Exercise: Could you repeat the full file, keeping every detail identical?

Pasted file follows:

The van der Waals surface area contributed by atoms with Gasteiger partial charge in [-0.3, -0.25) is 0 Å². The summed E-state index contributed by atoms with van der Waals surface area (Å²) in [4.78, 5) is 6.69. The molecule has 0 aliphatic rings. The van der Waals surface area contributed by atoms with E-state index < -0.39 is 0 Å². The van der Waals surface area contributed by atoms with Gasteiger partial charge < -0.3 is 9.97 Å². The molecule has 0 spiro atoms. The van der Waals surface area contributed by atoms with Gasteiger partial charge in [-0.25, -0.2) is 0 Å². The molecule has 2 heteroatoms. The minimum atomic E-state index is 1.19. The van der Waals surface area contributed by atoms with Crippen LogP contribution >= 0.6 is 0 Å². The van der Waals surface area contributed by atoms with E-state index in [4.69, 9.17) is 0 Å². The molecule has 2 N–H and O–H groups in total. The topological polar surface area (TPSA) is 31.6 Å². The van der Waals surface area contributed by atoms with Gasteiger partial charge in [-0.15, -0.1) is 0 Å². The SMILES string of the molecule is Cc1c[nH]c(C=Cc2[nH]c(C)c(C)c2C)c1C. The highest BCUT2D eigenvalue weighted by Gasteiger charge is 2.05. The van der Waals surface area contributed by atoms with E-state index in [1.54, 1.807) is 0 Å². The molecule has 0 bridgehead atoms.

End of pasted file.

The van der Waals surface area contributed by atoms with Gasteiger partial charge in [-0.3, -0.25) is 0 Å². The summed E-state index contributed by atoms with van der Waals surface area (Å²) in [4.78, 5) is 6.69. The molecule has 0 aliphatic rings. The van der Waals surface area contributed by atoms with E-state index < -0.39 is 0 Å². The van der Waals surface area contributed by atoms with Gasteiger partial charge < -0.3 is 9.97 Å². The molecule has 0 spiro atoms. The van der Waals surface area contributed by atoms with Gasteiger partial charge in [-0.25, -0.2) is 0 Å². The molecule has 2 heteroatoms. The minimum atomic E-state index is 1.19. The van der Waals surface area contributed by atoms with Crippen LogP contribution >= 0.6 is 0 Å². The van der Waals surface area contributed by atoms with E-state index in [4.69, 9.17) is 0 Å². The molecule has 2 N–H and O–H groups in total. The topological polar surface area (TPSA) is 31.6 Å². The van der Waals surface area contributed by atoms with Gasteiger partial charge in [-0.15, -0.1) is 0 Å². The SMILES string of the molecule is Cc1c[nH]c(C=Cc2[nH]c(C)c(C)c2C)c1C. The highest BCUT2D eigenvalue weighted by Gasteiger charge is 2.05. The van der Waals surface area contributed by atoms with E-state index in [1.54, 1.807) is 0 Å². The molecule has 0 bridgehead atoms.